Oklahoma City group seeks proposals for housing in Deep Deuce and atop new garage

The Oklahoma City Urban Renewal Authority is issuing two requests for development proposals that challenge conventional approaches to promoting new downtown housing.
by Steve Lackmeyer Published: November 22, 2012
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The Oklahoma City Urban Renewal Authority is issuing two requests for development proposals that challenge conventional approaches to promoting new downtown housing.

One request issued earlier this month seeks proposals for a lot in Deep Deuce that is just 25 feet by 140 feet — one of the smallest downtown properties put out for development by Urban Renewal in at least the past 20 years.

A second request set to be advertised next week seeks proposals for 60 units of apartments to be added atop a 10-story garage being built south of City Hall next year by the Central Oklahoma Transportation and Parking Authority.

JoeVan Bullard, director of redevelopment programs, said the Deep Deuce request is in response to interest already expressed by homebuilder Ron Walters. The lot along NE 1 west of Russell Perry Avenue, Bullard said, is one of several smaller parcels not included in the much larger Deep Deuce Apartments development completed a dozen years ago.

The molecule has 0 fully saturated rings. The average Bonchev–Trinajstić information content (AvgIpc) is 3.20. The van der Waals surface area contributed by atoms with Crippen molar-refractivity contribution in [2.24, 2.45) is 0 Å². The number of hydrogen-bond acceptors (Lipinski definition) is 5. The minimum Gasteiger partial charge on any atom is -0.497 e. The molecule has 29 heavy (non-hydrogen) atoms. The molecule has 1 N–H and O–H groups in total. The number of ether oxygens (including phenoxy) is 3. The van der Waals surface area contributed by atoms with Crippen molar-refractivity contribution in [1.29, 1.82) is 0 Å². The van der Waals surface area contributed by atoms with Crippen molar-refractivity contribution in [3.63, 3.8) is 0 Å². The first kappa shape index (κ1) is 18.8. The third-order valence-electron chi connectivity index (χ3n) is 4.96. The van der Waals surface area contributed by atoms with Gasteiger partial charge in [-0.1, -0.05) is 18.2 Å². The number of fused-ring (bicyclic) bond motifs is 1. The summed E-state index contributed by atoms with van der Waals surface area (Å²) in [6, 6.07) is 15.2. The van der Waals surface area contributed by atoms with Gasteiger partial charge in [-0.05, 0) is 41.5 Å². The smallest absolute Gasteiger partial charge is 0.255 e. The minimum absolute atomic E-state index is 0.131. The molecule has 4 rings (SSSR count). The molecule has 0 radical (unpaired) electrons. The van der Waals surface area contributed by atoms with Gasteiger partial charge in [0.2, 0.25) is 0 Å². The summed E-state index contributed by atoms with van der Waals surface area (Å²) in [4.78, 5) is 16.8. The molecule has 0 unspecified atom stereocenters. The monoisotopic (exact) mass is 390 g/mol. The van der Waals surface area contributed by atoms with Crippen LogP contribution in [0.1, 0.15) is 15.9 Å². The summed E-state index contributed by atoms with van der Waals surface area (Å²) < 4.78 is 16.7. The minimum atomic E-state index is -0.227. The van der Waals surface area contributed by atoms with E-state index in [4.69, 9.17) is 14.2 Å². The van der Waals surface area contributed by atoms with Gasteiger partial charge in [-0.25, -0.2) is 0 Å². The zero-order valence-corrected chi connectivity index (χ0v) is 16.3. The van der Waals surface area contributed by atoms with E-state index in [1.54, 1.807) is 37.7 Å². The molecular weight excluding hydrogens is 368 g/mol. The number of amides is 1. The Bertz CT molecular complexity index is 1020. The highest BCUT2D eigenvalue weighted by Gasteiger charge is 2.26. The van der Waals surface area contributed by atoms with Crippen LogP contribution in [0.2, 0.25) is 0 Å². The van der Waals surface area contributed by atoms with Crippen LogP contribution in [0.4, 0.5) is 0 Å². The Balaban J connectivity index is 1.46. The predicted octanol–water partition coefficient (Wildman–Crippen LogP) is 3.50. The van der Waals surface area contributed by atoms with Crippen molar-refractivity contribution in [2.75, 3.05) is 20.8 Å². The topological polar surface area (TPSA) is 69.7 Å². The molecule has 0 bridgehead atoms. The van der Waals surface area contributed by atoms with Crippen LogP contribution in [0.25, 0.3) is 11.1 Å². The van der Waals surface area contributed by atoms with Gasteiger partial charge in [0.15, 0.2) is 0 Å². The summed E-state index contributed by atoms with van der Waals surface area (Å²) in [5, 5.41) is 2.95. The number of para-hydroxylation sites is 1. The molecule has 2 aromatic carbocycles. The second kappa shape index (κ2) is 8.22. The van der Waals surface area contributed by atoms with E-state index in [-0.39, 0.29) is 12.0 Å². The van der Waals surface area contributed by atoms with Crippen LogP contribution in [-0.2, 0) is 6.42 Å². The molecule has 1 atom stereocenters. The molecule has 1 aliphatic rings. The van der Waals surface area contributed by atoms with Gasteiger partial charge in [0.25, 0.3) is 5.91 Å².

Bullard said interest is being expressed in similar smaller lots in the area, and more development requests could follow.

The next request, for the housing atop the new garage, will have a short timeline with proposals due by late January.

Cathy O'Connor, Urban Renewal director, said design work is well under way for the 830-space, 10-story garage to be built west of the Hightower Building, 105 N Hudson, immediately east of the city's finance building at 100 N Walker Ave. — between Colcord Avenue and Main Street.


by Steve Lackmeyer
Reporter Sr.
Steve Lackmeyer is a reporter and columnist who started his career at The Oklahoman in 1990. Since then, he has won numerous awards for his coverage, which included the 1995 bombing of the Alfred P. Murrah Federal Building, the city's Metropolitan...
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We don't have the large downtown parcels we once had. We have to get more creative in finding available opportunities.”

Cathy O'Connor,
Urban Renewal director

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